By Cheryl Petran
My daughter Daniela turned 15 in April, and with that I’ll be celebrating 15 years with the Pump Station! Over the years, I’ve interacted with literally hundreds of credentialed parenting experts and thousands upon thousands of expecting and new parents. I’ve heard EVERYTHING – so I thought it might be fun to share 15 tips I’ve learned over the past 15 years!

  1. Build Your Village – surround yourself with people who make you laugh, let you cry, let you vent – more importantly let you be you. As your little ones grows, you’ll find which members of your village will step in and lend a hand when needed. Keep them close.
  2. Don’t Compare Yourself to Other Moms – “Aspire to Inspire” – I read this on the walls of Soul Cycle many years ago and it’s stuck with me ever since. I don’t have to be an inspiration to her all the time. If I simply aspire to inspire her, I will probably be successful. I’m good with that. Parenting is hard; all I can do is my best.
  3. Don’t take all your advice from self-proclaimed parenting experts or influencers. Don’t get me wrong – we all love our favorite influencers, but understanding the difference between evidence-based information and suggestions or advice from one parent’s experiences no matter how many followers they have, will save you time, money, and more importantly your sanity.
  4. Speaking of time, it’s finite and it goes fast, so don’t spend all of yours scouring the internet for parenting advice and information. Ask the professionals! That’s actually how I learned about The Pump Station. I walked into my OBGYN’s office and told her how overwhelmed I was with all the parenting advice that was out there. She said “Stop reading! Go to The Pump Station!” I did and never left.
  5. Sing to, for, and with your little one! No matter how much you may not love your voice, your baby DOES and wants to hear it!
  6. There is no such thing as a perfect child or a perfect parent. We are all works in progress, be kind to yourself. Stay in the moment. Parent for the day/week that you are in. Some parents want to avoid dealing with something later, so they don’t utilize something when it is appropriate and needed. No need to worry about “bad habits” ie… a pacifier, a lovey, a snoo, a swing, etc.
  7. No two babies are ever the same, even identical twins. There is not ONE right way. Seek advice. Take classes with your partner to prepare for birth, breastfeeding, early parenting and CPR. A helpful and prepared partner is incredibly valuable (and sexy!). Observe others. Observe and listen to your baby’s cues so you can get to know them better. Respond and be attentive. Your baby is your teacher.
  8. Your intention is the most important key to successful breastfeeding. Perseverance combined with education and support is another key to successful breastfeeding. Know how to get a good milk supply and how to keep it. Breastfeeding is learned. It is not normal to experience terrible pain when breastfeeding. Seek help early; most things can improved/fixed with appropriate help.
  9. Savor this time with your little ones! Yes, they can be feisty and challenging, but they will grow up, they will become smarter, they will form their own opinions and beliefs, and they will express them. Let them. It’s right around that time you’ll realize how easy they were as tantrum throwing toddlers.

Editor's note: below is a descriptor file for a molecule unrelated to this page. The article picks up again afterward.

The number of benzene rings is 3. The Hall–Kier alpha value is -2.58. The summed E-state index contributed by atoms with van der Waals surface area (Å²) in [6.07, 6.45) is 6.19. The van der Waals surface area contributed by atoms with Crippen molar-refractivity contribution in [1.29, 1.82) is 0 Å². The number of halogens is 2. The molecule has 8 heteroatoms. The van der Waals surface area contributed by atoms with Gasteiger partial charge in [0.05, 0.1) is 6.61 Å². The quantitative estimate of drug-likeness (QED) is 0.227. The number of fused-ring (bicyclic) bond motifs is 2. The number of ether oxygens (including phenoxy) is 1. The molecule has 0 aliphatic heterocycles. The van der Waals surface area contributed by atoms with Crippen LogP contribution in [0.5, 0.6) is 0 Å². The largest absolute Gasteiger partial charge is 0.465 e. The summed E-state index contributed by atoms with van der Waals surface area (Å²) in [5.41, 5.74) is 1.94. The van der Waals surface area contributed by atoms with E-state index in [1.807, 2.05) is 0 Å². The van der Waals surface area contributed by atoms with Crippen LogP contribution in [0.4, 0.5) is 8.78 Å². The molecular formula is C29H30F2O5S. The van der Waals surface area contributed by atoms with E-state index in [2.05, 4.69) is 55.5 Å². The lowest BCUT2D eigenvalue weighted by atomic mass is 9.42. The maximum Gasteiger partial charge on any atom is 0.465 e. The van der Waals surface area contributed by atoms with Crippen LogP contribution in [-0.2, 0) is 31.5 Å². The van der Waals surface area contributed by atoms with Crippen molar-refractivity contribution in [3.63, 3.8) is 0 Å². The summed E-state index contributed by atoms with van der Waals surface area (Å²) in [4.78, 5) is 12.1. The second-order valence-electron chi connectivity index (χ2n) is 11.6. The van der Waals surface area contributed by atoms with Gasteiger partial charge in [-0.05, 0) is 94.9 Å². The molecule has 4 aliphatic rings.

10. When they’re little, have fun picking out their clothes and cleaning out their closet. There will be a day when they won’t let you do that – not without some serious criticism!
  11. You will not spoil your baby if you pick them up when they cry. You can’t spoil a young baby (Jill Stamm PhD). Attachment is important to develop normal mental health and full potential…and it is simple–Babies require the consistent responsive care of at least one person. (Dr. Allan N. Schore). We need to believe in the language value of a baby’s cry (Dr Willian Sears). Young babies are communicating, but incapable of manipulating.
  12. There are a lot of things you need to consider when/if you choose to sleep train your child. How does your partner feel about this? Do you have long term breastfeeding goals? Are you just doing it because others are? When is the right time to start? Should you let your baby “cry-it-out”. Talk to an expert, explore your options, and make a decision that feels right for you and your family.
  13. Taking a parenting class or seeing a therapist does not mean you’re a bad parent. It’s just an admission that you don’t know everything and are willing to be open to learning and evolving as a person and a parent. Know where your helpers are before you give birth.
  14. Time Flies! Make time for the little things. Too tired to go to the park or zoo or even for a walk? Read a book, play a game, cuddle with your child, make a puzzle, make a mess! Make memories.
  15. But also, and most importantly – make “Me-Time” a priority. I know, easier said than done, but whether you like to exercise, read, meditate, shop or just binge watch something on Netflix – always find time for yourself. It’s non- negotiable! And, if you’re concerned about what to do with your child/children during that time – circle back to Tip #1 – ask someone from your village for help, more times than not, someone in your circle would love to soak up some time with your little one!

Cheryl Petran is CEO/Owner of The Pump Station & Nurtury™.